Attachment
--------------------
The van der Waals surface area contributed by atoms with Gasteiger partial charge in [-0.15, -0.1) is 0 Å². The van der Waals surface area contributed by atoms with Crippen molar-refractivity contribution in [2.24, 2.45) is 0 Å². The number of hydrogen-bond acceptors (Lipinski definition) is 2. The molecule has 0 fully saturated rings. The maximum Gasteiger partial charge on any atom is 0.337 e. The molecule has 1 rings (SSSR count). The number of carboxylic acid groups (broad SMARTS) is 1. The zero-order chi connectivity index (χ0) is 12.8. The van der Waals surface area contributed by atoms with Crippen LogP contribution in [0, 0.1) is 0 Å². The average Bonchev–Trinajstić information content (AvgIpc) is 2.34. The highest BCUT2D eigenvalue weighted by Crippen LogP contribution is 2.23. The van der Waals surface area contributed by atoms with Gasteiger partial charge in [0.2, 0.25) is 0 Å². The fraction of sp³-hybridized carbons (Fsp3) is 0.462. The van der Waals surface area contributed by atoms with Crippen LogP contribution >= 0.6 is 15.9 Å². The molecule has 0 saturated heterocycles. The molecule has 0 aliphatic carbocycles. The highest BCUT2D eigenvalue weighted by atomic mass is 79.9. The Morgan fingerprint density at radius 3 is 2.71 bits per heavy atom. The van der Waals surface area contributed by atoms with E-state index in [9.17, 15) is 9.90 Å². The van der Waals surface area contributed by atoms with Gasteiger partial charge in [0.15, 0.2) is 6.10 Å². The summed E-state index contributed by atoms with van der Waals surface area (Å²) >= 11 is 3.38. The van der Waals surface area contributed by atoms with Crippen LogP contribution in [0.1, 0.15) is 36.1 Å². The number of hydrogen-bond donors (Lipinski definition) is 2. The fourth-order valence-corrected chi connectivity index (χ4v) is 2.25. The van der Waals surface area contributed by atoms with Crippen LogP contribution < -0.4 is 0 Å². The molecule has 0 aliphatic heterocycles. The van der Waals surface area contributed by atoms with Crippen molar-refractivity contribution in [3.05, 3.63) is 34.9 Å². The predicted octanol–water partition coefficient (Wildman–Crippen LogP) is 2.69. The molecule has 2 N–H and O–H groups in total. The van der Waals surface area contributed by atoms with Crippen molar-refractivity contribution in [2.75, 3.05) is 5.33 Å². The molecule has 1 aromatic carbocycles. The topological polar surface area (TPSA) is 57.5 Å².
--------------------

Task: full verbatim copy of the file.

The van der Waals surface area contributed by atoms with Gasteiger partial charge in [-0.15, -0.1) is 0 Å². The van der Waals surface area contributed by atoms with Crippen molar-refractivity contribution in [2.24, 2.45) is 0 Å². The number of hydrogen-bond acceptors (Lipinski definition) is 2. The molecule has 0 fully saturated rings. The maximum Gasteiger partial charge on any atom is 0.337 e. The molecule has 1 rings (SSSR count). The number of carboxylic acid groups (broad SMARTS) is 1. The zero-order chi connectivity index (χ0) is 12.8. The van der Waals surface area contributed by atoms with Crippen LogP contribution in [0, 0.1) is 0 Å². The average Bonchev–Trinajstić information content (AvgIpc) is 2.34. The highest BCUT2D eigenvalue weighted by Crippen LogP contribution is 2.23. The van der Waals surface area contributed by atoms with Gasteiger partial charge in [0.2, 0.25) is 0 Å². The fraction of sp³-hybridized carbons (Fsp3) is 0.462. The van der Waals surface area contributed by atoms with Crippen LogP contribution >= 0.6 is 15.9 Å². The molecule has 0 saturated heterocycles. The molecule has 0 aliphatic carbocycles. The highest BCUT2D eigenvalue weighted by atomic mass is 79.9. The Morgan fingerprint density at radius 3 is 2.71 bits per heavy atom. The van der Waals surface area contributed by atoms with E-state index in [9.17, 15) is 9.90 Å². The van der Waals surface area contributed by atoms with Gasteiger partial charge in [0.15, 0.2) is 6.10 Å². The summed E-state index contributed by atoms with van der Waals surface area (Å²) >= 11 is 3.38. The van der Waals surface area contributed by atoms with Crippen LogP contribution in [0.1, 0.15) is 36.1 Å². The number of hydrogen-bond donors (Lipinski definition) is 2. The fourth-order valence-corrected chi connectivity index (χ4v) is 2.25. The van der Waals surface area contributed by atoms with Crippen LogP contribution < -0.4 is 0 Å². The molecule has 0 aliphatic heterocycles. The van der Waals surface area contributed by atoms with Crippen molar-refractivity contribution in [3.05, 3.63) is 34.9 Å². The predicted octanol–water partition coefficient (Wildman–Crippen LogP) is 2.69. The molecule has 2 N–H and O–H groups in total. The van der Waals surface area contributed by atoms with Crippen molar-refractivity contribution in [2.75, 3.05) is 5.33 Å². The molecule has 1 aromatic carbocycles. The topological polar surface area (TPSA) is 57.5 Å².